Granville Street Vancouver BC circa 1954. Photo was taken looking north in the heart of the city’s theatre district with numerous neon signs. This street is the main street of Vancouver and extends from West 70th near the airport, all the way to the wharf, a length of 10 miles. (Colour photo courtesy of Canadian Pacific Railway, post card published by Vancouver Magazine Services LTD.)
I recently stumbled across a small collection of old colour postcards I collected decades ago, depicting Vancouver’s vibrant theatre district of Granville Street and all the neon signed movie theatres of the day. From the movies in the theatre marquis, we can date the views to the period between 1953 and 1955.
It really was amazing just how many movie theatres dotted this prime real estate of the day. None of the theatres exist in their original form of showing feature films, but some lasted into the 1980s. The postcards show the Vogue, Orpheum, Capitol, Paradise and Plaza screens, with fabulous 1950s vehicles and brill buses, which remained in service with BC Hydro also until the mid 1980s.
Some of cards also show the north end of Burrard Street and the Vancouver Harbour, Coal Harbour, and the then prominent Marine Building, which was mentioned as the tallest building in the city on the caption of one of the cards. These images were probably taken from the higher floors of the Hotel Vancouver at Burrard and Georgia. The BC Electic building was built in the mid 1950s and displaced the Marine Building as the tallest building in the city.
The cards were published by several long defunct picture postcard publishers based in Vancouver, including Vancouver Magazine Services, Natural Color Productions, The Coast Publishing Company, Walker & Ward Scenic Cards and Grant-Mann Lithographers. I hope you enjoy these vintage views as much as I have over the decades of owning these postcards.
As a side note, I am a collector of old colour slides from the 1960s, 1950s and earlier. If you have any old 35mm colour slides, please do not thrown them away. I would be happy to preserve them for future generations, and can even supply you with scans of the best view with my compliments. So please contact me. I am specially interested in slides of aircraft taken in the 1950s and 1960s.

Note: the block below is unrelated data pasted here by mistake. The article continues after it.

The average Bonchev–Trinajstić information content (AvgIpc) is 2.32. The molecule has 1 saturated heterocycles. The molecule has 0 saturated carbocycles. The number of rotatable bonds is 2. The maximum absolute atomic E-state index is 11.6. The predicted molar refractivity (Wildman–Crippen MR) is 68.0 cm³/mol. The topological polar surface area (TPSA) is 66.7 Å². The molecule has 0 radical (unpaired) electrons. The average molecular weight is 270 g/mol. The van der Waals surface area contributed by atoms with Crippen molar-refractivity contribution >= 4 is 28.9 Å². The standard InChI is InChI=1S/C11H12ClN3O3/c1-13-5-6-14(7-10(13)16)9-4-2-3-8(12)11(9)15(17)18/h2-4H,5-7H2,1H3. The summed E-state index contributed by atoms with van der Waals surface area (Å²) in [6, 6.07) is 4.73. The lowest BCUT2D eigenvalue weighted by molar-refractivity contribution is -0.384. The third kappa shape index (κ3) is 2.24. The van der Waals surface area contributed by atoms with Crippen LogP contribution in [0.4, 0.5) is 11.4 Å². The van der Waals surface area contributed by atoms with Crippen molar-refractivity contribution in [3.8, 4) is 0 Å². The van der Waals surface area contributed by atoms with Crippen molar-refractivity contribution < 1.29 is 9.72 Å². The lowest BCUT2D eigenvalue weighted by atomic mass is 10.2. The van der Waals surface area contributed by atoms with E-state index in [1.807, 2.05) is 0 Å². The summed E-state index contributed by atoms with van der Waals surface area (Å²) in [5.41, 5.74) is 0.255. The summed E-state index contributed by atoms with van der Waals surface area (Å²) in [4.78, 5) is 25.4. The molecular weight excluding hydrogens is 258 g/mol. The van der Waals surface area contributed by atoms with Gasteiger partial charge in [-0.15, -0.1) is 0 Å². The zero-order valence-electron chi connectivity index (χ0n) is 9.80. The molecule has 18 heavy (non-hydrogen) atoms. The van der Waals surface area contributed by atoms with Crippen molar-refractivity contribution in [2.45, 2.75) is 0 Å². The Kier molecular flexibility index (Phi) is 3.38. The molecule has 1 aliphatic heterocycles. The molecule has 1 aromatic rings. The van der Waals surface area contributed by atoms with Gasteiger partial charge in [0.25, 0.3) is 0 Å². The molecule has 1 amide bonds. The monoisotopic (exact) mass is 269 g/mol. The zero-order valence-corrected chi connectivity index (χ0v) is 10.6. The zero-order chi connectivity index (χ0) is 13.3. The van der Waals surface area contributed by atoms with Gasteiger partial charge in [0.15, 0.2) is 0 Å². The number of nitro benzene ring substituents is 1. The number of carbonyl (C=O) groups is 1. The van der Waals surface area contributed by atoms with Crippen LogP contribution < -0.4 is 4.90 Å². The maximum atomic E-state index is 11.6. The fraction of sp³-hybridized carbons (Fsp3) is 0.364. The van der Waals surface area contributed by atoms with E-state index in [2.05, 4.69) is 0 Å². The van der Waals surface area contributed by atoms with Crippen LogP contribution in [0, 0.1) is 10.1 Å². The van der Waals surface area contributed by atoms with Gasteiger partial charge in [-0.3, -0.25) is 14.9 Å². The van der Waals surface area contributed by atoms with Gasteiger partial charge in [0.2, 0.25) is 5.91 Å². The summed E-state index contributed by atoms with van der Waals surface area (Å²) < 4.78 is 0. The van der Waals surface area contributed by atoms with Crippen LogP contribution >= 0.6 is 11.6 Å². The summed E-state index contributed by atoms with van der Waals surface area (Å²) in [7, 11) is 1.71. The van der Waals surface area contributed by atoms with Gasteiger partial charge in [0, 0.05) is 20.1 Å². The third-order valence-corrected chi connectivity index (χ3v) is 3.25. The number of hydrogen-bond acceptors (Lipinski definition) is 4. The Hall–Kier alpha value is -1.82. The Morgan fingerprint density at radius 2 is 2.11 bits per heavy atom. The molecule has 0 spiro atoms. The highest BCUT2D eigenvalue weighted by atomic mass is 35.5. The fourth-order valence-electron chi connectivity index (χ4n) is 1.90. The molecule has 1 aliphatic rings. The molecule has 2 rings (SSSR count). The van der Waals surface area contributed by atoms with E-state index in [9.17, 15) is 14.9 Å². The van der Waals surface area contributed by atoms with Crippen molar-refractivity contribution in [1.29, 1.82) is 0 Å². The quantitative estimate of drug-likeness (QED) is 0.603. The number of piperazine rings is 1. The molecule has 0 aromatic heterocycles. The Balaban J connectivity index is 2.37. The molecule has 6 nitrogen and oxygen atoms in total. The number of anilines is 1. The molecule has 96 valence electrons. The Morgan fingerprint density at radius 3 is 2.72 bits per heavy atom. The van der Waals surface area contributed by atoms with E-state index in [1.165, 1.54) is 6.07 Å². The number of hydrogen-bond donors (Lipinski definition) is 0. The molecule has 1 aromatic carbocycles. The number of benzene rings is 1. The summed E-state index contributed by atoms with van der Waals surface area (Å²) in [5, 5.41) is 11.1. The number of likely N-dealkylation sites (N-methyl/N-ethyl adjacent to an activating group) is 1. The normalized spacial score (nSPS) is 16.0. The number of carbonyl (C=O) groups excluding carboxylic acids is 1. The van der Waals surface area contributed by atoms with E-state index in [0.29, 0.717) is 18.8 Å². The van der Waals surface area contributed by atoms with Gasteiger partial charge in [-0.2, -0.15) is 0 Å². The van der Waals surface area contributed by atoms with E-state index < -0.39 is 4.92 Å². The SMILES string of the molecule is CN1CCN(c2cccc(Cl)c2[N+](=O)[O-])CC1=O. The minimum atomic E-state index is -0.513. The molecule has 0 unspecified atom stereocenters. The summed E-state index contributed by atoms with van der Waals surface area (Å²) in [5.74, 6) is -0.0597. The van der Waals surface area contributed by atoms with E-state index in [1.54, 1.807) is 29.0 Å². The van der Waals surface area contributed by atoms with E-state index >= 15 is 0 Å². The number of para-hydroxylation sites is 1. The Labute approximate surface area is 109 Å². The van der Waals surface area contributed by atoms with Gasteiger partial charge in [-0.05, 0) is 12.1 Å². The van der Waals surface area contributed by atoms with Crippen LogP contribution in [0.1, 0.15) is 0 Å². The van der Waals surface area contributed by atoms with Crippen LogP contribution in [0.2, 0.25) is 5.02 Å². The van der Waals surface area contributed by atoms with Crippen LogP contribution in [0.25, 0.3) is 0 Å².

A bird’s eye view of Vancouver, BC looking north from the B.C. Electric Building, showing a portion of the downtown skyline. Vancouver Harbour and the North Shore Mountains in the background. (Plastichrome, Published by Natural Colour Productions Ltd., Vancouver, BC)
Vancouver, BC, Canada waterfront view at dusk circa 1954. (Kodachrome postcard published by The Coast Publishing Company, Vancouver, BC)
Granville Street Vogue and Orpheum Theatres circa 1954. Granville is Vancouver’s busiest and most colourful street, showing the heart of the city’s vibrant theatre district, with its numerous neon signs. (Grant-Mann Lithographers LTD “COLOR CARD” division, Vancouver, BC)
Night scene of Vancouver, BC, Canada, showing a portion of the theatre district. Vancouver is known for its high concentration of neon in the downtown area. We can date this image to 1955, the year the film “Above Us the Waves” staring John Mills was released theatrically. (Postcard published by Vancouver Magazine Services LTD., Vancouver, BC)
Granville Street looking south from Georgia with the Capitol Theatre, Famous Players theatre, Parades Theatre and the Plaza Theatre. We can date this view to 1953, the year of theatrical release of “Sea of Lost Ships” starring John Derek and Wanda Hendrix. (Published by Walker & Ward Scenic Cards LTD., Vancouver, BC, Canada)
Hotel Vancouver scenic view circa 1954, along with a section of downtown showing the Court House Square, Vancouver Harbour, North Vancouver and the North Shore mountains. (Postcard published by Natural Color Productions Ltd., Vancouver, B.C.)
Dusk view of Granville Street looking south and the then new BC Electric Building circa mid 1950s. The BC Electric building was the new head office for the Vancouver based electric utility company in a modern 21 story, 285 foot high structure. (Rolly Ford photo, postcard published by Natural Color Productions LTD., Vancouver, B.C.)
Mid 1950s aerial view of Vancouver BC and Harbour, showing the busy West Georgia Street running east to west with the then new Post Office building in the lower right corner. (Postcard published by Natural Color Productions Ltd., Vancouver, B.C.)
The Customs and Marine Building on the waterfront at the north end of Vancouver’s Burrard Street, stands majestic against the city’s vibrant harbour. Notice how empty the now traffic clogged Burrard street was in the mid 1950s! According to the caption on the back of the card “The North Shoreline Mountains are snow-covered most of the year and form excellent skiing grounds. Two electric ski lifts make this ski playground famed throughout the Northwest.” (Postcard published by Vancouver Magazine Services LTD., Vancouver, B.C.)
Another view of the Customs and Marine Building on the waterfront at the north end of Vancouver’s Burrard Street, with the YMCA in the lower right of the image. Notice all the available ground level parking lots that were available back then. (Kodachrome Postcard published by The Coast Publishing Company, Vancouver, Canada.)
Vancouver Waterfront Coal Harbour as viewed from Stanley park circa 1954. In the foreground are boats belonging to the Burrard Yacht Club. In the background can be seen the prominent Marine Building, the then tallest building in Vancouver. (Postcard published by Vancouver Magazine Services LTD., Vancouver, B.C.)